Grab a small table, spring clamps, two pieces of scrap wood (about two feet tall each) and some white paper. White wrapping paper works really well because of its shiny and reflective texture, but you can use a sheet or purchase a long roll of white paper from your local office store. There are plenty of options on Amazon; you can buy a 200-ft. Spectra ArtKraft Duo-Finish roll for around $20. A roll like this will last you ages, even if you use a new, clean sweep each time you shoot.

Nail the bottom of your planks to the back edge of the table and clamp your sweep material to the top of the planks. Let the material ‘sweep’ down to the table surface.


You can also buy a professional shooting table — LimoStudio, Cowboystudio, Neewer and Calumet have portable shooting tables with sweeps ranging from $40 to $140 on Amazon. These are great if you’re selling accessories, crockery, shoes, etc.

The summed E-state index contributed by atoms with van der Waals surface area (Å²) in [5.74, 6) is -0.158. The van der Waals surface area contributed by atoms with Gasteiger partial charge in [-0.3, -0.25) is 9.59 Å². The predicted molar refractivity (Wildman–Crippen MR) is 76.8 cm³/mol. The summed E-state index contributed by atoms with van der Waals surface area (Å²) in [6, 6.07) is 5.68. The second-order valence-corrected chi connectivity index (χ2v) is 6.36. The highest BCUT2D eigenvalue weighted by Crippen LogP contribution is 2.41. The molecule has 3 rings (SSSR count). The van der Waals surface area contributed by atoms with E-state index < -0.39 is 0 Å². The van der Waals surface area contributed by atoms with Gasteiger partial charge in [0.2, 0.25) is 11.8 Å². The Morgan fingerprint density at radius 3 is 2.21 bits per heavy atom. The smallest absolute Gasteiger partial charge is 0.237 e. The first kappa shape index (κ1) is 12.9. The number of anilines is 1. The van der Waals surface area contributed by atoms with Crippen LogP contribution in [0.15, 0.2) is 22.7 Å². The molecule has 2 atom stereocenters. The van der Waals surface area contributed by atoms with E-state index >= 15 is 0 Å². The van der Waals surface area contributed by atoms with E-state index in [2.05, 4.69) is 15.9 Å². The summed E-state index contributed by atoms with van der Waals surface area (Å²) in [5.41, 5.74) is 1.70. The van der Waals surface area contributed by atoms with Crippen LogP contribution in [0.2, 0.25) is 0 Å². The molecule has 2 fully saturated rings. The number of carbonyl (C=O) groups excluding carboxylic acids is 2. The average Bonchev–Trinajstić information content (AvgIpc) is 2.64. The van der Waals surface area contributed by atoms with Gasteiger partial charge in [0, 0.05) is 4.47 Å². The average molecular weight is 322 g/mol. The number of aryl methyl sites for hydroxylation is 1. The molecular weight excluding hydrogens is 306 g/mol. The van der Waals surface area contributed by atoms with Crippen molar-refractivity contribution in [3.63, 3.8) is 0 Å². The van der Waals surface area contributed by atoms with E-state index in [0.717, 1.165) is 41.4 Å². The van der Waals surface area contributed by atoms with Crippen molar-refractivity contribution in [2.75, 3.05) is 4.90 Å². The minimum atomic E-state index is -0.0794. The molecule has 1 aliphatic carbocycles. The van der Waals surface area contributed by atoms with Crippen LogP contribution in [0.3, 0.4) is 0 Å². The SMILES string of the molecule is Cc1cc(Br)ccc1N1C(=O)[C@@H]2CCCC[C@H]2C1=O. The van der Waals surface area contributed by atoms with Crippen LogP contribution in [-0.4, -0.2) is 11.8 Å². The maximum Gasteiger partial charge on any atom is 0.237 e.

If you’re photographing larger products, you will need a larger sweep. A sweep must be larger than the product itself; ideally, you want the sweep to fill the entire shot frame when you look through the camera lens. If you’re not on a tight budget and you’re after something more sturdy and professional, you can always purchase a white sweep from a photography store. The benefit of buying one is sweeps usually come with a stand, so you can set up your studio anywhere provided there is enough room.


If you have limited funds and are shooting large products, you’ll need to improvise. I’ve thrown a white sheet over an old DVD rack before — you gotta do what you gotta do!

4. Choose your light sources

Before you do anything, turn off your camera’s flash. Whether you’re using natural or artificial lighting, your product needs to be sufficiently lit without the camera flash.